Long-term caloric restriction
Objectives: We determined whether caloric restriction (CR) has cardiac-specific effects that attenuate the established aging-associated impairments in diastolic function.
Background: Caloric restriction retards the aging process in small mammals; however, no information is available on the effects of long-term CR on human aging. In healthy individuals, Doppler echocardiography has established the pattern of aging-associated diastolic impairment, whereas little change is observed in systolic function.
Methods: Diastolic function was assessed in 25 subjects (age 53 +/- 12 years) practicing CR for 6.5 +/- 4.6 years and 25 age- and gender-matched control subjects consuming Western diets. Diastolic function was quantified by transmitral flow, Doppler tissue imaging, and model-based image processing (MBIP) of E waves. C-reactive protein (CRP), TNF-alpha and TGF-beta1 were also measured.
Results: No difference in systolic function was observed between groups; however, standard transmitral Doppler flow diastolic function indexes of the CR group were similar to those of younger individuals, and MBIP-based, flow-derived diastolic function indexes, reflecting chamber viscoelasticity and stiffness, were significantly lower than in control subjects.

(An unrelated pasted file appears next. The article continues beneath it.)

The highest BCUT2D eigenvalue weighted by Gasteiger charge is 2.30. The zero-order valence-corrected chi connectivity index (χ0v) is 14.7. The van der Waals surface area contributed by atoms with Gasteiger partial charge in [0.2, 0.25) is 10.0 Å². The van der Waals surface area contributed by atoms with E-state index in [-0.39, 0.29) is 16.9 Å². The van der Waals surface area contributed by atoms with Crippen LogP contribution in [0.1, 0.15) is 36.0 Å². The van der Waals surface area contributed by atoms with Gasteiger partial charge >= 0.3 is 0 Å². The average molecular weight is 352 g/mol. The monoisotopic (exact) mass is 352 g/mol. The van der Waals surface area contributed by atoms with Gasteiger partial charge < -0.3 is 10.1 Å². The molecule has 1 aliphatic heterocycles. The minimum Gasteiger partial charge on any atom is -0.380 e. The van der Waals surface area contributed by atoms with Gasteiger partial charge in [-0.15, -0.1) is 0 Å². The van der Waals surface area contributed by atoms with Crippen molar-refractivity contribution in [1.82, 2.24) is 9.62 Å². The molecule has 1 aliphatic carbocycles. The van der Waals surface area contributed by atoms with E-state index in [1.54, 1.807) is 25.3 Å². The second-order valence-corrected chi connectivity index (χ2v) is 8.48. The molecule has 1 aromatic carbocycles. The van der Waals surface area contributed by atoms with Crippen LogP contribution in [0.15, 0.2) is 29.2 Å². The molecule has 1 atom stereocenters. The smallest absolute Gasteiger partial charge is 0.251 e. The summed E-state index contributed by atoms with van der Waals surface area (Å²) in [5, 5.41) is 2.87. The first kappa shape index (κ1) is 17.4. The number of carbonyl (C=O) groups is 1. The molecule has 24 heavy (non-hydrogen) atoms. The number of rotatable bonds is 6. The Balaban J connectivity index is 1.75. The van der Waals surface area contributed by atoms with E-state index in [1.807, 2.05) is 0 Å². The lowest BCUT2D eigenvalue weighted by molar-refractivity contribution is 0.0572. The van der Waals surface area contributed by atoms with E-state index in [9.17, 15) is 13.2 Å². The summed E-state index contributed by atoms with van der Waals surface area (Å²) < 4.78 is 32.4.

Blood pressure, serum CRP, TNF-alpha, and TGF-beta1 levels were significantly lower in the CR group (102 +/- 10/61 +/- 7 mm Hg, 0.3 +/- 0.3 mg/l, 0.8 +/- 0.5 pg/ml, 29.4 +/- 6.9 ng/ml, respectively) compared with the Western diet group (131 +/- 11/83 +/- 6 mm Hg, 1.9 +/- 2.8 mg/l, 1.5 +/- 1.0 pg/ml, 35.4 +/- 7.1 ng/ml, respectively).
Conclusions: Caloric restriction has cardiac-specific effects that ameliorate aging-associated changes in diastolic function. These beneficial effects on cardiac function might be mediated by the effect of caloric restriction on blood pressure, systemic inflammation, and myocardial fibrosis.
SOURCE: J Am Coll Cardiol
EDITOR’S NOTE: The middle-aged adults in the calorie restriction group maintained an average blood pressure (102/61) that in Western society is normally characteristic of a pre-teen.